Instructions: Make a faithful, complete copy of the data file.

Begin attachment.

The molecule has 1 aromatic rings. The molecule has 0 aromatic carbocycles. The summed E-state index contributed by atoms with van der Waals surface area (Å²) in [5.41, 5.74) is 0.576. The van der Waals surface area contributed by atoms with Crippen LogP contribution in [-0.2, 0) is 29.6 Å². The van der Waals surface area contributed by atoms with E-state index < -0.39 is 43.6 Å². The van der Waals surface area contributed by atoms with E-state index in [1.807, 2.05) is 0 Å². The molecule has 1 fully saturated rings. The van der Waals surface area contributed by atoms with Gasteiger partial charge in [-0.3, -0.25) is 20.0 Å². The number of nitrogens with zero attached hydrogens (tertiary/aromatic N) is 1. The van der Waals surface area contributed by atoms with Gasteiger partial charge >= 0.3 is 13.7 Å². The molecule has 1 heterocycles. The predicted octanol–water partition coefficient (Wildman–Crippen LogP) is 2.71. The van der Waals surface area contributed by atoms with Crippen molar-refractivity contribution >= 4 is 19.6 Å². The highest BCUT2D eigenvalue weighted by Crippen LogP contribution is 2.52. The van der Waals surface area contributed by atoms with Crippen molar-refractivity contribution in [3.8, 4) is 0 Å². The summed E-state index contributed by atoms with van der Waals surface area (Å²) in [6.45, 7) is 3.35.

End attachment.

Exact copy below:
The molecule has 1 aromatic rings. The molecule has 0 aromatic carbocycles. The summed E-state index contributed by atoms with van der Waals surface area (Å²) in [5.41, 5.74) is 0.576. The van der Waals surface area contributed by atoms with Crippen LogP contribution in [-0.2, 0) is 29.6 Å². The van der Waals surface area contributed by atoms with E-state index < -0.39 is 43.6 Å². The van der Waals surface area contributed by atoms with E-state index in [1.807, 2.05) is 0 Å². The molecule has 1 fully saturated rings. The van der Waals surface area contributed by atoms with Gasteiger partial charge in [-0.3, -0.25) is 20.0 Å². The number of nitrogens with zero attached hydrogens (tertiary/aromatic N) is 1. The van der Waals surface area contributed by atoms with Gasteiger partial charge >= 0.3 is 13.7 Å². The molecule has 1 heterocycles. The predicted octanol–water partition coefficient (Wildman–Crippen LogP) is 2.71. The van der Waals surface area contributed by atoms with Crippen molar-refractivity contribution >= 4 is 19.6 Å². The highest BCUT2D eigenvalue weighted by Crippen LogP contribution is 2.52. The van der Waals surface area contributed by atoms with Crippen molar-refractivity contribution in [3.8, 4) is 0 Å². The summed E-state index contributed by atoms with van der Waals surface area (Å²) in [6.45, 7) is 3.35.